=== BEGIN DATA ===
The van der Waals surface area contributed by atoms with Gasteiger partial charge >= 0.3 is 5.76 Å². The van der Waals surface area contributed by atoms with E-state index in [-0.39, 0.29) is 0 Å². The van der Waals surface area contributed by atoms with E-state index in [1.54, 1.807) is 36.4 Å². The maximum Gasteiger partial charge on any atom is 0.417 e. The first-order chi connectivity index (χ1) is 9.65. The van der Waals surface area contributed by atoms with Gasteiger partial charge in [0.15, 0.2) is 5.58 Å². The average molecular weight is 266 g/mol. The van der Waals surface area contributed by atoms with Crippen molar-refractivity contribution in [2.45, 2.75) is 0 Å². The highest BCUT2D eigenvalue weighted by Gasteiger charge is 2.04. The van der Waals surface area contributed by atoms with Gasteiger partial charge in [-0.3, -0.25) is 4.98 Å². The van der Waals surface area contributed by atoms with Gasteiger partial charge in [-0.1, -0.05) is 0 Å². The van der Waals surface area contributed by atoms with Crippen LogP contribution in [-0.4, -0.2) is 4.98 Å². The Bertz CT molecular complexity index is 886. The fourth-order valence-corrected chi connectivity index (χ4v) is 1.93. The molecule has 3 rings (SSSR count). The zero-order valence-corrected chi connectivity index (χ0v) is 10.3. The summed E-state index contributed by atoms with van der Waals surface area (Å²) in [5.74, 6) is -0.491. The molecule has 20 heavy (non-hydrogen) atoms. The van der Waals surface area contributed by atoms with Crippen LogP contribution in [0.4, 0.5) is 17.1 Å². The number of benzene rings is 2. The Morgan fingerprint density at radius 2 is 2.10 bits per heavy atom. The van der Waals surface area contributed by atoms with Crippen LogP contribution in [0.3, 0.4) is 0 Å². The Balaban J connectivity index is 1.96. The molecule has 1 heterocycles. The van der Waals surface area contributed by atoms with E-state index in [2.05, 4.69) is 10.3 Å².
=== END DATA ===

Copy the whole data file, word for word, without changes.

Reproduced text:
The van der Waals surface area contributed by atoms with Gasteiger partial charge >= 0.3 is 5.76 Å². The van der Waals surface area contributed by atoms with E-state index in [-0.39, 0.29) is 0 Å². The van der Waals surface area contributed by atoms with E-state index in [1.54, 1.807) is 36.4 Å². The maximum Gasteiger partial charge on any atom is 0.417 e. The first-order chi connectivity index (χ1) is 9.65. The van der Waals surface area contributed by atoms with Gasteiger partial charge in [0.15, 0.2) is 5.58 Å². The average molecular weight is 266 g/mol. The van der Waals surface area contributed by atoms with Crippen molar-refractivity contribution in [2.45, 2.75) is 0 Å². The highest BCUT2D eigenvalue weighted by Gasteiger charge is 2.04. The van der Waals surface area contributed by atoms with Gasteiger partial charge in [-0.3, -0.25) is 4.98 Å². The van der Waals surface area contributed by atoms with Gasteiger partial charge in [-0.1, -0.05) is 0 Å². The van der Waals surface area contributed by atoms with Crippen LogP contribution in [-0.4, -0.2) is 4.98 Å². The Bertz CT molecular complexity index is 886. The fourth-order valence-corrected chi connectivity index (χ4v) is 1.93. The molecule has 3 rings (SSSR count). The zero-order valence-corrected chi connectivity index (χ0v) is 10.3. The summed E-state index contributed by atoms with van der Waals surface area (Å²) in [5.74, 6) is -0.491. The molecule has 20 heavy (non-hydrogen) atoms. The van der Waals surface area contributed by atoms with Crippen LogP contribution in [0.4, 0.5) is 17.1 Å². The number of benzene rings is 2. The Morgan fingerprint density at radius 2 is 2.10 bits per heavy atom. The van der Waals surface area contributed by atoms with Crippen LogP contribution in [0.3, 0.4) is 0 Å². The Balaban J connectivity index is 1.96. The molecule has 1 heterocycles. The van der Waals surface area contributed by atoms with E-state index in [2.05, 4.69) is 10.3 Å².